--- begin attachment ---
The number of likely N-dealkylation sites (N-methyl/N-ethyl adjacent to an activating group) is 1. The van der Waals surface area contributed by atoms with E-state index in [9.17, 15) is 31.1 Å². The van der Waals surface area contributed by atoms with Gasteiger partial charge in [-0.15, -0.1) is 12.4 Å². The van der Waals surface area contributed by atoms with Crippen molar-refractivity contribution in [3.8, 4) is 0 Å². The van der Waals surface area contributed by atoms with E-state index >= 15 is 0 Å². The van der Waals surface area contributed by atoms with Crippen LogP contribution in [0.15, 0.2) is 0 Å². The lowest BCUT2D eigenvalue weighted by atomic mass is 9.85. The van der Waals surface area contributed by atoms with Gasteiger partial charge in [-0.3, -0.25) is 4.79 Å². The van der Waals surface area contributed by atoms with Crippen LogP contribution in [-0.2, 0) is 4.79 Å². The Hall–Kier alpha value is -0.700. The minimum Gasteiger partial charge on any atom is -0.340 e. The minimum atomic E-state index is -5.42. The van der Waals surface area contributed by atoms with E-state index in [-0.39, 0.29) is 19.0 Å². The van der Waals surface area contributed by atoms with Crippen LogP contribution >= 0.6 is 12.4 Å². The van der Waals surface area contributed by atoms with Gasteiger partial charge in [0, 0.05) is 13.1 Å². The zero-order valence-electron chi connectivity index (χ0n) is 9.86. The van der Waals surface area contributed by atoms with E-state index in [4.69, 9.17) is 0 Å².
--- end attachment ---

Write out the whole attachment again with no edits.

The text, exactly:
The number of likely N-dealkylation sites (N-methyl/N-ethyl adjacent to an activating group) is 1. The van der Waals surface area contributed by atoms with E-state index in [9.17, 15) is 31.1 Å². The van der Waals surface area contributed by atoms with Gasteiger partial charge in [-0.15, -0.1) is 12.4 Å². The van der Waals surface area contributed by atoms with Crippen molar-refractivity contribution in [3.8, 4) is 0 Å². The van der Waals surface area contributed by atoms with E-state index >= 15 is 0 Å². The van der Waals surface area contributed by atoms with Crippen LogP contribution in [0.15, 0.2) is 0 Å². The lowest BCUT2D eigenvalue weighted by atomic mass is 9.85. The van der Waals surface area contributed by atoms with Gasteiger partial charge in [-0.3, -0.25) is 4.79 Å². The van der Waals surface area contributed by atoms with Crippen LogP contribution in [-0.2, 0) is 4.79 Å². The Hall–Kier alpha value is -0.700. The minimum Gasteiger partial charge on any atom is -0.340 e. The minimum atomic E-state index is -5.42. The van der Waals surface area contributed by atoms with E-state index in [-0.39, 0.29) is 19.0 Å². The van der Waals surface area contributed by atoms with Crippen LogP contribution >= 0.6 is 12.4 Å². The van der Waals surface area contributed by atoms with Gasteiger partial charge in [0, 0.05) is 13.1 Å². The zero-order valence-electron chi connectivity index (χ0n) is 9.86. The van der Waals surface area contributed by atoms with E-state index in [4.69, 9.17) is 0 Å².